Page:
Welcome to the real world of traveling by airline. That’s why I take the train on medium or short trips. I can’t wait for the American version of HSR [high speed rail] bullet trains to operate in the US. Now that would be the classy way to go on a middle class or retirees budget. You arrive unruffled and refreshed at your final destination. Too bad the airlines don’t realize this.

  9. R Takle says:

    All of you NWA haters finally got your wish. You hated everything about NWA and now they’re gone. Well I hope you all enjoy connecting through ATL every time you fly.

    1. sue says:

      Northwest Airlines treated all of their employees terrible, much worse than other airlines. Minnesota gave a lot of monies to Northwest to keep them here and they ended selling out anyway. WE never wanted to get rid of them, they left owing MN millions, did we ever recover any of that money??? Recent article suggests Delta is leaving also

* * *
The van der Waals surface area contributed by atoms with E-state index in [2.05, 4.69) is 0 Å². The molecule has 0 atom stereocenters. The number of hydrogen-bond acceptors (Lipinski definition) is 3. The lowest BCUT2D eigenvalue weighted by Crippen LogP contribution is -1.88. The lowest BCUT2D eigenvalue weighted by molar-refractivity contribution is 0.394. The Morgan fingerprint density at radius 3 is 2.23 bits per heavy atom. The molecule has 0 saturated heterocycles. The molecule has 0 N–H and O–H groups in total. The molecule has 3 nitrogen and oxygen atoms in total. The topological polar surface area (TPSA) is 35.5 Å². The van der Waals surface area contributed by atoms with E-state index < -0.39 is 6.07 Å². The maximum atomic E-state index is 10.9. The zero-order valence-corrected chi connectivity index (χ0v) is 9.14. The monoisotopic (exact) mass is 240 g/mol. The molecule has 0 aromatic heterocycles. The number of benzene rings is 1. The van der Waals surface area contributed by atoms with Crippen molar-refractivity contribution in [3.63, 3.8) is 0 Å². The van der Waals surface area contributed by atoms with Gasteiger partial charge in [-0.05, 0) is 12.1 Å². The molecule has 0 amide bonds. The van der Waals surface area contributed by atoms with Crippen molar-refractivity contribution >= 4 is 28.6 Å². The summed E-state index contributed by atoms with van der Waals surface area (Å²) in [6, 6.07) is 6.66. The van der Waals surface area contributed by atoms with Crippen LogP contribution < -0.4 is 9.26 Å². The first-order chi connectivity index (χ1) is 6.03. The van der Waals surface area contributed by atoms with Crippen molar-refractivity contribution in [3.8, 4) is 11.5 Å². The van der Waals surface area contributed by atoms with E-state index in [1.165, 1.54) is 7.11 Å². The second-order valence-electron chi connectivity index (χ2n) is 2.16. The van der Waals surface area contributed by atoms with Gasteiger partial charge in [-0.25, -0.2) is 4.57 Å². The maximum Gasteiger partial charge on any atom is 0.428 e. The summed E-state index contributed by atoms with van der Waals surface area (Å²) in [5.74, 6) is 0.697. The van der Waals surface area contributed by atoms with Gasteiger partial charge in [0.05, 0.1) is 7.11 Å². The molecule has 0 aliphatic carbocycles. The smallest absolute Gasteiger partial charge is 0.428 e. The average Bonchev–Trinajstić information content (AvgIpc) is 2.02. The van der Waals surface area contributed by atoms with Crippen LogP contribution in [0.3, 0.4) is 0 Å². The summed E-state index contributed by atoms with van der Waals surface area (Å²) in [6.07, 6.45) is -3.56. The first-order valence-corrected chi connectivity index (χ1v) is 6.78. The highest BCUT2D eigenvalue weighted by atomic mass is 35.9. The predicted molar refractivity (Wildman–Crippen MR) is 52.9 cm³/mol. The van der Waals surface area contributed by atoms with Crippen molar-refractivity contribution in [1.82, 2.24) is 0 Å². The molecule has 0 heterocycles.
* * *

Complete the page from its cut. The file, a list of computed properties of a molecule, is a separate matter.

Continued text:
1. John Frykman says:

        Baloney. Absolute nonsense! NWA did not owe Minnesota one thin dime when they were purchased by Delta. Delta has not left Minnesota…they pay the lions share of the operating expenses of MSP!

        If Northwest Airlines treated their employees so “terrible” then why didn’t they QUIT? Employees don’t own their jobs and Airlines don’t own their employees. Any person who works for less than he/she is worth is a fool. If they are so valuable, then why aren’t employers lining up to hire them? The public is beginning to wake up to these grand public extortion schemes planned by union thugs.

  10. sue says:

    if you pay for a nonstop flight and the airlines has to change the itinery, shouldn’t the airline change you to another nonstop flight??? Is that totally out line?
    I won a cruise from my company and believe me they will never send me a day earlier to avoid being late for the cruise.

  11. Bob says:

    I think everyone is missing the point…. I’m sure this lady had a option\chance to book at flight that stopped in ATL both ways for much lesser money but chose to pay the extra money for the non stop flight. At a minimum Delta should provide her with an ECertificate for the difference in the cost at the time she purchased the ticket?